In September, the luxury villa of David and Judith Tebbutt, from Bishop’s Stortford, was raided by terrorists, believed to be from Somalia. Mr Tebbutt was shot dead and his wife was kidnapped – her whereabouts remain unknown. Weeks later, Marie Dedieu, a disabled French woman was kidnapped from Manda, an island in the Lamu archipelago and a popular destination for holidaymakers. She subsequently died in the hands of her captors. In response, the Foreign Office issued a warning advising Britons against all but essential travel to all coastal areas of Kenya within 150km of the Somali border, putting nearly half of Kenya’s idyllic coastline – including Lamu – off limits to British travellers.

While Kenyan authorities have sought to beef up security, and have urged the Foreign Office to reconsider its warning, two further incidents away from the coast have compounded matters. In October, a pair of Spanish aid workers were taken from the Dadaab refugee camp close to the Kenya-Somalia border and have not been seen since. And in November a vehicle carrying two Swiss holidaymakers was shot by bandits as it returned to the Sarova Shaba Game Lodge.

Kenya’s popularity soared after Prince William proposed to Kate Middleton at a lakeside resort on the northern slopes of Mount Kenya last year, but as long as the Foreign Office’s advisory remains in place visitor numbers are sure to suffer.

Tripadvisor’s troubles

TripAdvisor, the world’s most visited travel website, faced increasing pressure on several fronts this year.

Claims persist that many of its anonymous reviews are either fake or defamatory, and several hoteliers are pressing ahead with legal action.

Two complaints are also being considered by the Advertising Standards Agency (ASA), concerning the way TripAdvisor advertises its content, and the way hotels and restaurants market their businesses using positive reviews from TripAdvisor. If both are upheld, many of the claims made by TripAdvisor about the reliability of its reviews may have to be scrapped, and hotels could be prevented from using their TripAdvisor ranking to attract guests.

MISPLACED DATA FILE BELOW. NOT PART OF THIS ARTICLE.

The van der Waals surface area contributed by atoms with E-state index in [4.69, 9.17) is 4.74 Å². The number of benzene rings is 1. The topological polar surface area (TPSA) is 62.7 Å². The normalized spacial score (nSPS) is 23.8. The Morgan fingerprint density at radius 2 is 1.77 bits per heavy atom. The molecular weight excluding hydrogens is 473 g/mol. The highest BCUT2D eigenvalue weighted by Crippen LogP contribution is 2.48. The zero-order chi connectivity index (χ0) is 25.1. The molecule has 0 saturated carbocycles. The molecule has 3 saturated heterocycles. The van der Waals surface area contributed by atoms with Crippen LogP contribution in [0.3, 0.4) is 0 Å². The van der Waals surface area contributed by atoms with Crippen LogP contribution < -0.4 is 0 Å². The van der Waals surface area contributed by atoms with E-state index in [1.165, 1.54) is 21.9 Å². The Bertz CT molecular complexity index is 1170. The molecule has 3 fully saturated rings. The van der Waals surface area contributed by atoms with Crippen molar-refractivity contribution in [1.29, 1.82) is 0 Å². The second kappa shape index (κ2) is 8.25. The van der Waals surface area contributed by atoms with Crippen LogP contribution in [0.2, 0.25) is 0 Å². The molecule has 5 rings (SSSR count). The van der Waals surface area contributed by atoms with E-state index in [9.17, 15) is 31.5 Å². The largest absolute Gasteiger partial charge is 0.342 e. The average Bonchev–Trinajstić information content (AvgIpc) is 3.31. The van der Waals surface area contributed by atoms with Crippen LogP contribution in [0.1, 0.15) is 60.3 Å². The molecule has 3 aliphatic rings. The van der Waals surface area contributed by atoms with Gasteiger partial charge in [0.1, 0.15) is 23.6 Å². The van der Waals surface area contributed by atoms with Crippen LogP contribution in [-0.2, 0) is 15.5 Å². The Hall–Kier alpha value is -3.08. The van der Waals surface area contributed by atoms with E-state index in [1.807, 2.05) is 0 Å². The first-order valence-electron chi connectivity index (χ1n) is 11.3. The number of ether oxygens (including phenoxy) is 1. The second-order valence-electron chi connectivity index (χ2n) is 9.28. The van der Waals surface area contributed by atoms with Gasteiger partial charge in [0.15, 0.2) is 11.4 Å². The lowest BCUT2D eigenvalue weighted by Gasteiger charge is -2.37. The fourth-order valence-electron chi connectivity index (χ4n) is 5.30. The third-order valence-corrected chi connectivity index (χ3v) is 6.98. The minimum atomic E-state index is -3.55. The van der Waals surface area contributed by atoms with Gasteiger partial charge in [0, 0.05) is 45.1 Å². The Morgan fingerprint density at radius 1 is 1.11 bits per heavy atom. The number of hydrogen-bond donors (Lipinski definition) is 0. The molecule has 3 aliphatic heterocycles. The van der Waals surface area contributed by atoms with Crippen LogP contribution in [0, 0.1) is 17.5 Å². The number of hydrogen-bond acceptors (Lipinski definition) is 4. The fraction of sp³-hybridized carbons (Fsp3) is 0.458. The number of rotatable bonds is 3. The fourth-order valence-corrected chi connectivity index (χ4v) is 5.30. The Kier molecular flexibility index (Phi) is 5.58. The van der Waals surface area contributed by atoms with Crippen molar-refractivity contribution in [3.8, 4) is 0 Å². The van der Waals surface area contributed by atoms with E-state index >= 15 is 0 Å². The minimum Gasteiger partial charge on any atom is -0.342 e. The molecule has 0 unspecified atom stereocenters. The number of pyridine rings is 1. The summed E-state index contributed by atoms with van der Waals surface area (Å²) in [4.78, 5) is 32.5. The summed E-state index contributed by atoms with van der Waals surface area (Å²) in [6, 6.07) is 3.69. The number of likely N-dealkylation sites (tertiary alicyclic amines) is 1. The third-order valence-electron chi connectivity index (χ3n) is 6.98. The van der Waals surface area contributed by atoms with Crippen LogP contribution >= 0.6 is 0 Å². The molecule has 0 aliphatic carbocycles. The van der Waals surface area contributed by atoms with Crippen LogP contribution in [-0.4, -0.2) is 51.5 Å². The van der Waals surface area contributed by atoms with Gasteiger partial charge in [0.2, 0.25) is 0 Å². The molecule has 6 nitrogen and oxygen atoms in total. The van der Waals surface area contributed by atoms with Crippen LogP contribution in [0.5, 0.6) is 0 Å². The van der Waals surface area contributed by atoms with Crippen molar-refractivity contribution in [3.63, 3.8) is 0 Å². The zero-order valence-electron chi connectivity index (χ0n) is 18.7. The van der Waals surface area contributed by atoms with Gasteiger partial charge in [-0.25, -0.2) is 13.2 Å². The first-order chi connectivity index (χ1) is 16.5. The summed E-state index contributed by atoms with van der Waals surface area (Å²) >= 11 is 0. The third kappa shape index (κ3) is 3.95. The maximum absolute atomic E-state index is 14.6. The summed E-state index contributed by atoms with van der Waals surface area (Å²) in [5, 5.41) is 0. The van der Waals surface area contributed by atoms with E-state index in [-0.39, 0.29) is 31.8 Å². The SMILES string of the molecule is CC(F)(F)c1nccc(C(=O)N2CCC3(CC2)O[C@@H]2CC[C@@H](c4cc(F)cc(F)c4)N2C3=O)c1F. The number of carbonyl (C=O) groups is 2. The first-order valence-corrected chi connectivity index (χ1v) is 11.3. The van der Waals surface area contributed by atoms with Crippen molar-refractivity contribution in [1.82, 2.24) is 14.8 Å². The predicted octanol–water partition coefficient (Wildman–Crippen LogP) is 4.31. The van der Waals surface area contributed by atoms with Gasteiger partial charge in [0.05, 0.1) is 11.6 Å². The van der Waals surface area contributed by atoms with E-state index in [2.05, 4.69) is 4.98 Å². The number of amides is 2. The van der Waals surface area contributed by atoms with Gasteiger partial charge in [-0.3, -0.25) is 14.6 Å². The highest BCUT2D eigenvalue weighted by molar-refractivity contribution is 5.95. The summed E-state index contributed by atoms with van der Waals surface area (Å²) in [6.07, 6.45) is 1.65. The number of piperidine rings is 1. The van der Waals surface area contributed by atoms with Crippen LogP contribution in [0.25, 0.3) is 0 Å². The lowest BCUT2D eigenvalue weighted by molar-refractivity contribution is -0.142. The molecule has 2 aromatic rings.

Furthermore, proposed changes to defamation laws are being considered by the Justice Department, which could prevent sites such as TripAdvisor from publishing reports by anonymous reviewers.

This year has seen TripAdvisor drop its long-established slogan “reviews you can trust” (although it claims this was not in response to the ASA investigation) and establishment a support line for disgruntled hotel owners. Next year could see the website forced into a far more extensive overhaul of its working practices.

Thomas Cook

2011 proved to be something of an annus horribilis for Thomas Cook, one of Europe’s most venerable tour operators. Around 200 of its high street stores are to close, 1,000 of its staff face redundancy, and in November it was forced to turn to a consortium of banks, cap in hand, asking for a £200 million lifeline - a move that saw its share price has dropped like a stone. To make matters worse, TUI Travel, its major rival, ran a full page ad in national newspapers the following day, claiming that “unlike a certain holiday company we could mention, you don't need to worry about the way we run our business.” Ouch. TUI announced record profits a week later.

Beyond the big beasts of package holidays, it has been a torrid year for the industry. At least 24 travel companies have ceased trading, according to the Civil Aviation Authority, including Gill’s Cruise Centre and Holidays 4 U.

Burma’s resurgence

Following the release of Aung San Suu Kyi, and her decision to withdraw her opposition to tourism, Burma has returned to travellers’ itineraries. But visitors should visit Burma “with their eyes open”, according to the famous dissident.

Among those returning this year – for Telegraph Travel – was Michelle Jana Chan, who followed the backpacker route around the country, Tim Jepson, who explored the country’s ancient temples, and Teresa Machan, who was granted an audience with Suu Kyi herself.

Japan suffers

The March earthquake, and subsequence nuclear crisis, saw visitor numbers to Japan plummet by up to two thirds, while a number of the country’s traditional ryokan guesthouses have been forced to close.

Tourism authorities responded in innovative style. Lady Gaga provided a celebrity endorsement, declaring the country safe during a concert in Tokyo, while the government took the unusual step of offering 10,000 free flights to internet bloggers, if they promised to document their trip online.

Furthermore, hoteliers and airlines have been forced to cut their prices, so for those wishing to visit, now could be the perfect time.
Another ash cloud

Iceland’s troublesome volcanoes disrupted European airspace yet again this year. The eruption of Grímsvötn caused far less chaos than that of Eyjafjallajökull in 2010 – just 900 flights in northern Europe were cancelled, largely due to favourable winds and heavier ash particles.

More strikes

A proposed Easter strike by British Airways staff was called off at the last minute, and in the summer a peace deal between the airline and members of the Unite union was finally brokered. Instead it was the national carrier of Australia that saw mass walkouts, with industrial action in October forcing Qantas to ground all its flights.